No matter where you live, the temperatures will drop at least somewhat during the winter, and the difference can be more severe in some areas than in others. If you sell a product across the country, this means that you have to take into account the below-freezing temperatures of winter in the northern portions of North America. While your packaging may do fine at room temperature or even a bit above freezing, you need to take the time to confirm it can handle sub-zero temperatures before winter arrives. This way, you will be able to rest assured that your product will arrive at its destination in one piece without any damage.
Consider Packaging Materials
The first step to preparing your packaging for winter is considering what packing materials you use. Most materials do fine up to a certain point, but not everything will be able to survive temperatures far below zero, whether you are looking at degrees in Fahrenheit or Celsius. Cardboard is the most commonly used material for product packaging, and the good news is that it will typically be OK. However, you will want to keep the cardboard at a minimum of minus-60 degrees Fahrenheit (minus-51 Celsius). At this point, it will start to experience some damage. If you use more expensive wood packaging, then this won’t be an issue, although plywood does get brittle.
Pay Attention to Adhesives and Cushioning
In addition to the cardboard or other material that forms the main component of your packaging, you need to think about how it is sealed and what you put inside for cushioning. Certain adhesives become less effective at colder temperatures. Be sure your packaging is put together with glue or tape that is rated for winter weather. Lower temperature ratings are better since you never know how long your product will be sitting in a nonheated truck.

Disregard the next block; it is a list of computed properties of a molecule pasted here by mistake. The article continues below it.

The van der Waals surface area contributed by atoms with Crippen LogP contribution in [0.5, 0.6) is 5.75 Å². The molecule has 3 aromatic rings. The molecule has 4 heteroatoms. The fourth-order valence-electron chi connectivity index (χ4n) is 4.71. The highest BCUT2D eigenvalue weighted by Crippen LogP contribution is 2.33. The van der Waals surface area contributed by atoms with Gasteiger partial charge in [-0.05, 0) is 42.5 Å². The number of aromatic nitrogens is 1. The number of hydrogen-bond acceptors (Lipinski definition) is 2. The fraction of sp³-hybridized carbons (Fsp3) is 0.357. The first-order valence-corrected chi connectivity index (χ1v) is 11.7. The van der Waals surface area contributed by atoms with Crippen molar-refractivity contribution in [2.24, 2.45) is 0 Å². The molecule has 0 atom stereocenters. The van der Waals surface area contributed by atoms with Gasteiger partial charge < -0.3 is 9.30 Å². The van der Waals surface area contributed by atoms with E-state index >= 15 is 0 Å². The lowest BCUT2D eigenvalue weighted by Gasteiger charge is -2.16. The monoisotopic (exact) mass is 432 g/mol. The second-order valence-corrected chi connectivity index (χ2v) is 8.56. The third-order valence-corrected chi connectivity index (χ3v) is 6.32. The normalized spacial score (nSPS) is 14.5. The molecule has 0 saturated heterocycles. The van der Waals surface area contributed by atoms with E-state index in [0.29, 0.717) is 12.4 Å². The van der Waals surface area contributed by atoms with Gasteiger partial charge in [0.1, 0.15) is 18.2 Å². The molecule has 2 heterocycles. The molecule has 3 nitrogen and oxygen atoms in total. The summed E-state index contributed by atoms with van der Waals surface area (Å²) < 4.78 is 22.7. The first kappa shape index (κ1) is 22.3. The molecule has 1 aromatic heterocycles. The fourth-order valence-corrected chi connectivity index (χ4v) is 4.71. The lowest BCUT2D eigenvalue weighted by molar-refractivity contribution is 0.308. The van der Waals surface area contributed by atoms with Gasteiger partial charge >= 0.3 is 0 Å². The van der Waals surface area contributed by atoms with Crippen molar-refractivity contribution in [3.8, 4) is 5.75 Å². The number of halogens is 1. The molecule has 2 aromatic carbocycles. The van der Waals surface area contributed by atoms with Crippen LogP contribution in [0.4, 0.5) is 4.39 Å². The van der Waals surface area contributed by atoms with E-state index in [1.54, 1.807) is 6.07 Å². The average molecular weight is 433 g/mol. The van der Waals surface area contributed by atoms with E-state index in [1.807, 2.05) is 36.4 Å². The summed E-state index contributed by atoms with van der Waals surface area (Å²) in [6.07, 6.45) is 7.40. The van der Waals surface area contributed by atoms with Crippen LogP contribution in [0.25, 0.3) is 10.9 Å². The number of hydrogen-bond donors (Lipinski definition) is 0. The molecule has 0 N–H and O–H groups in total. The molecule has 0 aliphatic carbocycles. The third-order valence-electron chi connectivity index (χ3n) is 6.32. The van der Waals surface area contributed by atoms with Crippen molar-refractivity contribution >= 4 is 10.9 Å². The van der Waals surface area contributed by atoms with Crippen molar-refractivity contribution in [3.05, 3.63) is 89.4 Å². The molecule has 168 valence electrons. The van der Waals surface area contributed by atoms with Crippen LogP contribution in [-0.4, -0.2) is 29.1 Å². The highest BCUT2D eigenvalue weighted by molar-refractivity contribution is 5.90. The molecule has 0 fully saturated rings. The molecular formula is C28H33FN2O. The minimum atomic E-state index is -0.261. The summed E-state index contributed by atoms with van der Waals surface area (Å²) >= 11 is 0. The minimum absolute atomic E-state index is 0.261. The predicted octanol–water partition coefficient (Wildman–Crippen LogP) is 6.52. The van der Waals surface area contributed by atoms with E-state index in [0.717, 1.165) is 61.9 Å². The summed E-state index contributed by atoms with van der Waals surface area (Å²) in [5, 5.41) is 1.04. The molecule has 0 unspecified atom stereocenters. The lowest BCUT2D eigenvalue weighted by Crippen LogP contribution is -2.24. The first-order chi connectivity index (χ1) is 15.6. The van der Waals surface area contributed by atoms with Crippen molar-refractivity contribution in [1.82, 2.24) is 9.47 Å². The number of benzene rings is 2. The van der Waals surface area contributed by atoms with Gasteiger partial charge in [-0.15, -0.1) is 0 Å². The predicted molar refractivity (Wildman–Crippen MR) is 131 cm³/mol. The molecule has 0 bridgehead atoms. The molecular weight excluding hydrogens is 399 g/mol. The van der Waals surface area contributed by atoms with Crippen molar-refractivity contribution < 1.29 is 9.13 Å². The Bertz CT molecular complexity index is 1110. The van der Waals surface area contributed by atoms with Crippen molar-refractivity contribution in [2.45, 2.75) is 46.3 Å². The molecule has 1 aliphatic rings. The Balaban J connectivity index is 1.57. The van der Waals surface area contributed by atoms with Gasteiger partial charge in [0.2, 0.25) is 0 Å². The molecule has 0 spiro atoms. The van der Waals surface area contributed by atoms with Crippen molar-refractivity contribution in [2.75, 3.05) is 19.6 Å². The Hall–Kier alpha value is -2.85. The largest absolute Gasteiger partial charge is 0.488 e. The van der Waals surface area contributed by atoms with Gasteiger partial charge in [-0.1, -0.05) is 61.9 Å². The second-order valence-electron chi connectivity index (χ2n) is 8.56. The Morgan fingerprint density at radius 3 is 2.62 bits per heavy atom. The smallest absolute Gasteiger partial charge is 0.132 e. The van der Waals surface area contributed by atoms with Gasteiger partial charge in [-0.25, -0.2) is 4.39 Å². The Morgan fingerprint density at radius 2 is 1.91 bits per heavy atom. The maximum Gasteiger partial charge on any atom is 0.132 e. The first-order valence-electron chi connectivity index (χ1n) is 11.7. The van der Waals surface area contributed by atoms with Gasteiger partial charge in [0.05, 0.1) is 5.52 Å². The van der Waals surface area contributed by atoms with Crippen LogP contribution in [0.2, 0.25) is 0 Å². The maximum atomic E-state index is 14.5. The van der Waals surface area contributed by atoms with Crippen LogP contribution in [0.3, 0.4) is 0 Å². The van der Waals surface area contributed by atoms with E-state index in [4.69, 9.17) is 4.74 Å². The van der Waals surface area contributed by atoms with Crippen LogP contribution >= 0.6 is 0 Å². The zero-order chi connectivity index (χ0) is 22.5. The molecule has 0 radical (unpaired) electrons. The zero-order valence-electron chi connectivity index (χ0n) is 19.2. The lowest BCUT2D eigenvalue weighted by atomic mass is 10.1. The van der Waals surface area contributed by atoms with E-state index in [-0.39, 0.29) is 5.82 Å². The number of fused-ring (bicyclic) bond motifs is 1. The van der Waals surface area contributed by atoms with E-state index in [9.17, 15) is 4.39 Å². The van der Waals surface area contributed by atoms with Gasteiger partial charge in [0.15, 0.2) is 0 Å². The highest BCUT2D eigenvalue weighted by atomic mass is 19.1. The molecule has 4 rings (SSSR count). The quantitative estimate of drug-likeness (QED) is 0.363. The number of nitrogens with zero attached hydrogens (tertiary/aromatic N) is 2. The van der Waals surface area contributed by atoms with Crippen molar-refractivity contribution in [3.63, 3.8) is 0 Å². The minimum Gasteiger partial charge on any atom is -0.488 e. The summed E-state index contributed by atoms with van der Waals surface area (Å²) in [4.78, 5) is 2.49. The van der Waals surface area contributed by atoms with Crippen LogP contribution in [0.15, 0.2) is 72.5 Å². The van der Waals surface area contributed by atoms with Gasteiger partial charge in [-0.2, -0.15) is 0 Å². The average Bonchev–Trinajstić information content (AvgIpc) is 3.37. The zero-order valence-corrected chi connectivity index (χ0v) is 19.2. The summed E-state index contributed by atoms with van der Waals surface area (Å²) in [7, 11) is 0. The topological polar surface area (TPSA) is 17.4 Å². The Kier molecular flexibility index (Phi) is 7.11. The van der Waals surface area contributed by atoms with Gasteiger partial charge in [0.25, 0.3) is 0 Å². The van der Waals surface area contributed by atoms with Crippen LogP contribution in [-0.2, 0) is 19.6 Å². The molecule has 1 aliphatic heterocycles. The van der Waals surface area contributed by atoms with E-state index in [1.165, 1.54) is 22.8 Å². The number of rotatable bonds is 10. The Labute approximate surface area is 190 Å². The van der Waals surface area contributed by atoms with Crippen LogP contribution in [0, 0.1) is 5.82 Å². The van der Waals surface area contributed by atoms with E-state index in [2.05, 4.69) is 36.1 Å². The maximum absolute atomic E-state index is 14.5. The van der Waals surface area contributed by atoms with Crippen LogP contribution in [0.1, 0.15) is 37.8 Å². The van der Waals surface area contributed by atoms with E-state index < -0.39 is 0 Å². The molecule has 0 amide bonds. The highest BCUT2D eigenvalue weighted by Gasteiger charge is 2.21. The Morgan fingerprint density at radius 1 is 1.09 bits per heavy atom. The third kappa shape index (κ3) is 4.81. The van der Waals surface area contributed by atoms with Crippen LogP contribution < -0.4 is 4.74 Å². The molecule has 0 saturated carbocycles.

You also need to think about the other materials you put inside the packaging. If you don’t want the product to move around too much, you may opt for cushioning foam or Styrofoam. While Styrofoam isn’t great for the planet, it is excellent for winter weather. Even if it is exposed to extreme cold, it should still function normally. Cushioning foam that is made from polyurethane will stay flexible even once you reach minus-60 Fahrenheit while polyethylene foam is likely to hold up but has a greater risk of damage. Ideally, the cushioning will also insulate the product somewhat so it isn’t damaged by the cold.
Test It Out
If you have any doubts about whether your packaging can survive transportation during the winter months, consider testing it out. Take your existing packaging and put it in a freezer with the temperature turned down for a while or another cold area. Afterward, put it through some tests, such as tossing it around as it would be in the shipping truck or in the store. If you notice any issues, you will have the chance to fix it.
Don’t Forget About Winter-Themed Designs
Preparing your packaging for winter isn’t just about making sure it can withstand the cold temperatures. You can also take advantage of this time of year to create one-of-a-kind packaging designs that appeal to customers. Consider adding some snowflakes or other winter-themed designs to the packaging to help it stand out and appeal to consumers.